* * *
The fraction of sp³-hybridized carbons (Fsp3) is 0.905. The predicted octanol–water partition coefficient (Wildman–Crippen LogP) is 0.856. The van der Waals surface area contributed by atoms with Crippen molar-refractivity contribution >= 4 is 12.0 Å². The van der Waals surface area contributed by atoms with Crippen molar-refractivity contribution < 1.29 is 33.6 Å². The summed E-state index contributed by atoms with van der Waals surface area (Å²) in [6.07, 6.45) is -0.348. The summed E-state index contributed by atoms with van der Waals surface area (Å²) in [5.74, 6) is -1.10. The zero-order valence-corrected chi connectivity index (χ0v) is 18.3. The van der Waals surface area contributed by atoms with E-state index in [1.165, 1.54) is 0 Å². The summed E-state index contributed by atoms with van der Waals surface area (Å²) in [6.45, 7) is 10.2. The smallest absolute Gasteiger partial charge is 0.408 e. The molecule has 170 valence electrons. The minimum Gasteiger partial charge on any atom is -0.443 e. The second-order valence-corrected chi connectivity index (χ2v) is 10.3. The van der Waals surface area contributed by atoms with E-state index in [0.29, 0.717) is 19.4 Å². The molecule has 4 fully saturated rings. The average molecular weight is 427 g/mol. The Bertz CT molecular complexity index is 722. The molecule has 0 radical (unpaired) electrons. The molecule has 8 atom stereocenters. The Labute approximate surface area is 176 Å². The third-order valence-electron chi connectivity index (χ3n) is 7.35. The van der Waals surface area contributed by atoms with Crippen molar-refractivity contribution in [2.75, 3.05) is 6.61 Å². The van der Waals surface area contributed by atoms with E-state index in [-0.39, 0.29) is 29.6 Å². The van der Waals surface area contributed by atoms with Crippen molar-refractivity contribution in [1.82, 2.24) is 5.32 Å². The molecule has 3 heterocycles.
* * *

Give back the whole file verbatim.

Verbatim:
The fraction of sp³-hybridized carbons (Fsp3) is 0.905. The predicted octanol–water partition coefficient (Wildman–Crippen LogP) is 0.856. The van der Waals surface area contributed by atoms with Crippen molar-refractivity contribution >= 4 is 12.0 Å². The van der Waals surface area contributed by atoms with Crippen molar-refractivity contribution < 1.29 is 33.6 Å². The summed E-state index contributed by atoms with van der Waals surface area (Å²) in [6.07, 6.45) is -0.348. The summed E-state index contributed by atoms with van der Waals surface area (Å²) in [5.74, 6) is -1.10. The zero-order valence-corrected chi connectivity index (χ0v) is 18.3. The van der Waals surface area contributed by atoms with E-state index in [1.165, 1.54) is 0 Å². The summed E-state index contributed by atoms with van der Waals surface area (Å²) in [6.45, 7) is 10.2. The smallest absolute Gasteiger partial charge is 0.408 e. The molecule has 170 valence electrons. The minimum Gasteiger partial charge on any atom is -0.443 e. The second-order valence-corrected chi connectivity index (χ2v) is 10.3. The van der Waals surface area contributed by atoms with E-state index in [0.29, 0.717) is 19.4 Å². The molecule has 4 fully saturated rings. The average molecular weight is 427 g/mol. The Bertz CT molecular complexity index is 722. The molecule has 0 radical (unpaired) electrons. The molecule has 8 atom stereocenters. The Labute approximate surface area is 176 Å². The third-order valence-electron chi connectivity index (χ3n) is 7.35. The van der Waals surface area contributed by atoms with Crippen molar-refractivity contribution in [2.75, 3.05) is 6.61 Å². The van der Waals surface area contributed by atoms with E-state index in [-0.39, 0.29) is 29.6 Å². The van der Waals surface area contributed by atoms with Crippen molar-refractivity contribution in [1.82, 2.24) is 5.32 Å². The molecule has 3 heterocycles.